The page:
Recapping 2019: Positive, But Costly Returns
Purely from a returns perspective, 2019 appeared to be a banner year. The S&P 500 and other major equity indexes posted double-digit gains and hit new all-time highs in 2019. Investors feasted on easy money from accommodative central banks. U.S. equities set the pace, despite some high-profile wobbles. Developed markets were close behind. Sentiment towards emerging market (EM) equities remained firmly linked to a US-China trade deal, as any trace of progress led to surges in investor optimism, including the start of Q4 when EM jumped to the head of the pack. Fixed income also performed well, boosted in the first 9 months of the year by both duration and credit assets.
But it wasn’t all rosy in 2019. Returns don’t tell the whole story. Much of the returns this year were recapturing losses from Q4 2018. Low (and lower) interest rates helped stimulate asset prices across the board, but they generally failed to boost growth in the real economy. US corporate earnings for the year are likely to turn in flat. And yet, in the face of heightened uncertainty, the consumer kept the economy stable.
Long-dated US treasury yields may have finally found a floor after the much-publicized—and potentially recession-signaling—inversion of the yield curve. While the Q4 yield curve steepening was a positive for equities, duration-sensitive fixed income assets paid the price. The probability of an interest rate reduction at the December Federal Open Market Committee (FOMC) meeting dropped from a high of 60% in early October to single digits by mid-November.
Uncertainty about the trade war remains one of the biggest issues globally and continues to take its toll. Manufacturing is arguably in a recession already, hurt by the lack of a trade resolution and snail-like global growth. Its plight reflects the questions many investors should be asking as 2019 draws to a close: It’s been a good year, but at what cost? And what does it mean for 2020?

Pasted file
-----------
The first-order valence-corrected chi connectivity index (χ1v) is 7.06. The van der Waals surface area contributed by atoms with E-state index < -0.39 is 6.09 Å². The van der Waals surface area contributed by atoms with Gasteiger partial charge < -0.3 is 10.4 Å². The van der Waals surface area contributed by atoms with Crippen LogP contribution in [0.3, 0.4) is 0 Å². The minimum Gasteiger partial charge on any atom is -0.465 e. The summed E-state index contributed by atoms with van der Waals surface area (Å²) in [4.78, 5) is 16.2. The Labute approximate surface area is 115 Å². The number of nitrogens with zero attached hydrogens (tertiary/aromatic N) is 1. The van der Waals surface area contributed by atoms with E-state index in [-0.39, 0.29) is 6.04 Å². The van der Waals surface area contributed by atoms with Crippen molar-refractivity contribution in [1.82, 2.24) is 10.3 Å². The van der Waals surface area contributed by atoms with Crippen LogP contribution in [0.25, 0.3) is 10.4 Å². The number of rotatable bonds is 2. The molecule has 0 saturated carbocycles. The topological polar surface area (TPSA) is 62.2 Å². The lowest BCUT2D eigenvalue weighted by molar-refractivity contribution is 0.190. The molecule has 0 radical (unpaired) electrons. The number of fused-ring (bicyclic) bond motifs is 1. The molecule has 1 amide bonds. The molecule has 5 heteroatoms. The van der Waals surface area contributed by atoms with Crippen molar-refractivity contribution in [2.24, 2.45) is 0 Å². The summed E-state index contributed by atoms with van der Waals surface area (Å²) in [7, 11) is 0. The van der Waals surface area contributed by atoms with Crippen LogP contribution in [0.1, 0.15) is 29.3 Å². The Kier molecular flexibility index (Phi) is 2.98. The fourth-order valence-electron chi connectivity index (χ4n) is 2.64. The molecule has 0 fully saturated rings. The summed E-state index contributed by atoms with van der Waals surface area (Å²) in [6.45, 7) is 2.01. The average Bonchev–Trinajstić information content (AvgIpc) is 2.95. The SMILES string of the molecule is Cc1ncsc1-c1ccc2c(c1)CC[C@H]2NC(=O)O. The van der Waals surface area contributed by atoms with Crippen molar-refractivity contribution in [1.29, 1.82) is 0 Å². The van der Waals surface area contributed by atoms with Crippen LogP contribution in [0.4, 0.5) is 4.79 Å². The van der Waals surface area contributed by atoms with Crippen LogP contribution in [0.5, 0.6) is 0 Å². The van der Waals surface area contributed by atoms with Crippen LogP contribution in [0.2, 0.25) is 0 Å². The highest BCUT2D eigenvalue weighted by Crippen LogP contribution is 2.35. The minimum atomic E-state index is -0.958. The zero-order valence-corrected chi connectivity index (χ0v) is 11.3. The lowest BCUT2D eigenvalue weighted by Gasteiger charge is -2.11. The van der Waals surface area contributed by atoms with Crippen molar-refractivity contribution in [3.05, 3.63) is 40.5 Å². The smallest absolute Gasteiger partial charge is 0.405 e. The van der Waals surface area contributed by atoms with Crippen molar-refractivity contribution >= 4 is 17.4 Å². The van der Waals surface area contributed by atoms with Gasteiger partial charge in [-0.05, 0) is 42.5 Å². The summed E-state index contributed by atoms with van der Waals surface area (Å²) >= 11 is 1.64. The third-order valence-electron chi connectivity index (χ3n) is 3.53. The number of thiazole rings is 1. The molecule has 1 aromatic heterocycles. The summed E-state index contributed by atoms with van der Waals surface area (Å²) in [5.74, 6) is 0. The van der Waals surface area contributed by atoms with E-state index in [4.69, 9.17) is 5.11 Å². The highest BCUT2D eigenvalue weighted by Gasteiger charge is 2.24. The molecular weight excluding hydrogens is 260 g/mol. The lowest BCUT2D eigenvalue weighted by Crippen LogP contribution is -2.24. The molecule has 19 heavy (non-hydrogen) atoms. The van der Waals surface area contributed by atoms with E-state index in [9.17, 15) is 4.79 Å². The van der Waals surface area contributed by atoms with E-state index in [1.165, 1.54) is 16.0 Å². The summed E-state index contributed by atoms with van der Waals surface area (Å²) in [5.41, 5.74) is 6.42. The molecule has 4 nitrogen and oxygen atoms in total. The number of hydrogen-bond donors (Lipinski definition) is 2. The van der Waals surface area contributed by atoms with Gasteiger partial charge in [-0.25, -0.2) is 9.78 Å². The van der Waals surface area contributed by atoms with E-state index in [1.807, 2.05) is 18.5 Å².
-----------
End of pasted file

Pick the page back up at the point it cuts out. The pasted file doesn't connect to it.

2020 Expectations: Uncertainty Is The Only Certainty
To get a read on 2020, a worthy exercise is to follow what market participants expect from central banks. The market expected liquidity in 2019 and central banks obliged. Robust equity and fixed income returns followed. But what happens if central banks turn off the free money spigot?
As the saying goes, there’s no such thing as a free lunch. But markets continue to act as if central bankers will continue to pick up the tab. At some point, somewhere, investors will get a bill. And the price may be steep. The focus should be on sustainable organic growth, not handouts from central banks. More specifically, sustained earnings growth that doesn’t come from tax cuts or share buybacks is what the market really needs. Our best bet is for this growth to come from long term structural trends such as advancements in technology or changing consumer behaviors. The market also needs businesses to invest more, though that requires more policy certainty than we have in the current environment.
Unfortunately, uncertainty is likely to remain front and center in 2020. The major themes to watch in 2020 are nothing new, but as important as ever.
US-China trade war: Prognosticating on a trade resolution is largely a fool’s errand at this point, even though a partial trade deal may occur in 2020 We do know that the damage caused by the trade war is real. The International Monetary Fund (IMF) estimates trade conflicts could lower global GDP by roughly $700 billion by 2020, which is about 0.8% of global GDP.1 Already, capital expenditure growth for US companies is tepid and overall earnings are declining. And it appears as though global manufacturing recession may already be underway. The economies that depend the most on trade are suffering.
Recession: We do not expect a recession in the next 12 months. However, a risk in this 24-hour news cycle is that a recession becomes a self-fulfilling prophecy. To this point, consumers have done their part to help the economy and they seem to be continuing to help through the 2019 holiday season. But if people become consumed by the chatter about a slowdown and curb their spending, then the math is simple: firms make less, invest less in their business, hire less or downsize. And, before you know it, we have a recession. In particular, small business sentiment and small business sales expectations, which measures small business confidence and hiring, are two areas likely to shed light on any forthcoming recession.